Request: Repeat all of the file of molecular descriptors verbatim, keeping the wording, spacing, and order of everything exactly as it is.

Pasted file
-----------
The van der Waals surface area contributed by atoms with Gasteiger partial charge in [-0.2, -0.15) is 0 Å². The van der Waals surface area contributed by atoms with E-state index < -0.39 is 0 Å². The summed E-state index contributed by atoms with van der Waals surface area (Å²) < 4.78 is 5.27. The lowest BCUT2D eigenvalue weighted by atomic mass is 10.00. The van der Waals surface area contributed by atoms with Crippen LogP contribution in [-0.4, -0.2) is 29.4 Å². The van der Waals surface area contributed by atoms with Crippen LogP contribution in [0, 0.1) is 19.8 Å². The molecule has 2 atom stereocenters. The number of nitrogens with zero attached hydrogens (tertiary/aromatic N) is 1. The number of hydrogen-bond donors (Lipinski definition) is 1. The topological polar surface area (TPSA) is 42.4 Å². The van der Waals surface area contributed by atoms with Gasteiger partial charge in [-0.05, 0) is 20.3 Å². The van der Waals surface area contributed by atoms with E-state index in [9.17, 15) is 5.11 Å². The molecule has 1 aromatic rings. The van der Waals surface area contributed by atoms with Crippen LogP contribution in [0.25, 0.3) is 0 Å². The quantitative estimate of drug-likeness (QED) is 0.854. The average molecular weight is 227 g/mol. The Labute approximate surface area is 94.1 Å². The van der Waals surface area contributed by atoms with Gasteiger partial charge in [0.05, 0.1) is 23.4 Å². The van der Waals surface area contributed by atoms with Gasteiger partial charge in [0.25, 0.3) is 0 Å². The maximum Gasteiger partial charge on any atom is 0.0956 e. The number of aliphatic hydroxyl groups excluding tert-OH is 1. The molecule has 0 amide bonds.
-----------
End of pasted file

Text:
The van der Waals surface area contributed by atoms with Gasteiger partial charge in [-0.2, -0.15) is 0 Å². The van der Waals surface area contributed by atoms with E-state index < -0.39 is 0 Å². The summed E-state index contributed by atoms with van der Waals surface area (Å²) < 4.78 is 5.27. The lowest BCUT2D eigenvalue weighted by atomic mass is 10.00. The van der Waals surface area contributed by atoms with Crippen LogP contribution in [-0.4, -0.2) is 29.4 Å². The van der Waals surface area contributed by atoms with Crippen LogP contribution in [0, 0.1) is 19.8 Å². The molecule has 2 atom stereocenters. The number of nitrogens with zero attached hydrogens (tertiary/aromatic N) is 1. The number of hydrogen-bond donors (Lipinski definition) is 1. The topological polar surface area (TPSA) is 42.4 Å². The van der Waals surface area contributed by atoms with Gasteiger partial charge in [-0.05, 0) is 20.3 Å². The van der Waals surface area contributed by atoms with E-state index in [9.17, 15) is 5.11 Å². The molecule has 1 aromatic rings. The van der Waals surface area contributed by atoms with Crippen LogP contribution in [0.25, 0.3) is 0 Å². The quantitative estimate of drug-likeness (QED) is 0.854. The average molecular weight is 227 g/mol. The Labute approximate surface area is 94.1 Å². The van der Waals surface area contributed by atoms with Gasteiger partial charge in [0.05, 0.1) is 23.4 Å². The van der Waals surface area contributed by atoms with Gasteiger partial charge in [0.25, 0.3) is 0 Å². The maximum Gasteiger partial charge on any atom is 0.0956 e. The number of aliphatic hydroxyl groups excluding tert-OH is 1. The molecule has 0 amide bonds.